• We’ve had plenty of dreary weather days in the rainy Pacific Northwest that I’ve spent inside with the kids, sketching our first-ever permanent chicken coop and a gravity-powered run I saw other permaculturalists trying. It takes inputs of straw, feed, and water at the top of our steeply sloped backyard and create outputs of daily eggs in the middle of the slope and piles of compost to remove weekly/monthly at the bottom of the slope, right next to our future vegetable patch area.

Re-balancing pastured poultry paddocks, and prepping for bees!

Bee Hive Comparison: Perone, Kenyan, Langstroth

Bee Hive Comparison: Perone, Kenyan, Langstroth

Highlights for the month:

  • We’re back in balance with a smaller flock of 20 layers after selling 10 birds to local farming friends. The smaller flock means less eggs for my son to sell in his first entrepreneurship venture, but also significantly less work for me hauling extra food/water and less work for our family when rotating the entire poultry paddock setup to fresh pasture.  Now I’m re-thinking how to capture all that great compost that we’re currently leaving in the field through a combination of a permanent coop with movable paddocks.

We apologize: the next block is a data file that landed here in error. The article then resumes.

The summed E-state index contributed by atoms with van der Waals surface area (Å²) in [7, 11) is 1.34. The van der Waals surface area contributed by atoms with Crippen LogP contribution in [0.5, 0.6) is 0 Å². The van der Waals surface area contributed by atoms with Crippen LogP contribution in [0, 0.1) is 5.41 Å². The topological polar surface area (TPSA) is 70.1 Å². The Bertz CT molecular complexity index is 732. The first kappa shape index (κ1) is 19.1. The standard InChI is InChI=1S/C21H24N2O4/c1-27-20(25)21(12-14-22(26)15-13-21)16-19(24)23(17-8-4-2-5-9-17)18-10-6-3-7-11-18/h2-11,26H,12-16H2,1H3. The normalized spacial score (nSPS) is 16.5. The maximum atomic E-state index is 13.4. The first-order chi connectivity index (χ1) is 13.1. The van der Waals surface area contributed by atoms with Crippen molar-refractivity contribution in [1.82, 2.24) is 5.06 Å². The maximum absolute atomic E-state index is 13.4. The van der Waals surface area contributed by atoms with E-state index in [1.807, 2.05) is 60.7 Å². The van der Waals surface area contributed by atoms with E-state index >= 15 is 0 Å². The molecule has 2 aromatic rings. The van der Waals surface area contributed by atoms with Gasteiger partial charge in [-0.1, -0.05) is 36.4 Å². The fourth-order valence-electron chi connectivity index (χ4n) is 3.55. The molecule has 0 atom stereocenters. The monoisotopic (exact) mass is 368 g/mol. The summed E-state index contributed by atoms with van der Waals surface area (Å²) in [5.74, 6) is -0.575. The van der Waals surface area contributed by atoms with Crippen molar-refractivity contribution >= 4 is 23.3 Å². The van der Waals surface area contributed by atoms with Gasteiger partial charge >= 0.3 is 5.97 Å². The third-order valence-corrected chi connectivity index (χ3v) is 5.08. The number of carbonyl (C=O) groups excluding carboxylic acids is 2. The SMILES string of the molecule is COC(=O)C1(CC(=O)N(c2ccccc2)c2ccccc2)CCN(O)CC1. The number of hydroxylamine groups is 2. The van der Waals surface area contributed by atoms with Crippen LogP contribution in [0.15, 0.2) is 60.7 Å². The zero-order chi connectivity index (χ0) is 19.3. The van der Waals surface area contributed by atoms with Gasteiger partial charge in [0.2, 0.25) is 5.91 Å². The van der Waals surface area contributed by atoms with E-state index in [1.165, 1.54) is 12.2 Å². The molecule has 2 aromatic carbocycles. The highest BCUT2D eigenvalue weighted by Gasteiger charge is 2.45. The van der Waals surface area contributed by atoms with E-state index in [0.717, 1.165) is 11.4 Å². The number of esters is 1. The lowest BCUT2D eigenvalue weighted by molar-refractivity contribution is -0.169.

• As my friend Laura – purveyor of Modern Victory Garden – says, we’ve returned to the season of the Seedling Shuffle with rapid rollout of seedlings from our grow lights to our greenhouse, and then (for the cold hardy) out into the food forest under mini hoop houses.
  • After spending enough time on Permies.com forums, I finally realized I should be growing my own chicken food. I’m now reseeding our pasture with similar ingredients as what is in our commercial feed that we buy direct from the manufacturer via our homesteading group of friends. By the time the birds return to this same ground a year later, it should have a healthy crop of what they normally eat ready and waiting for them. I also added a Biopod to our vermicomposting setup to convert kitchen scraps into grubs for the chickens.
  • Ready for the 2013 Battle of the Bees, where we’ll be able to directly compare how our Italian bees do in three radically different hives. From left to right you see a new Perone hive (named after the Argentine inventor) I recently built with our local Bee Godfather, a Kenyan (aka Top Bar) hive, and a classic Langstroth hive. When the bees packages arrive later this spring, we’ll install two packages in the large Perone hive and one in each of the others. Will report back later in the year how this direct comparison between the hive styles pans out, at least for our microclimate here in the Pacific Northwest.

Lowlights for the month can be summed up in just this one graphic. Ugh.
Showers, with a chance of rain


Signs of spring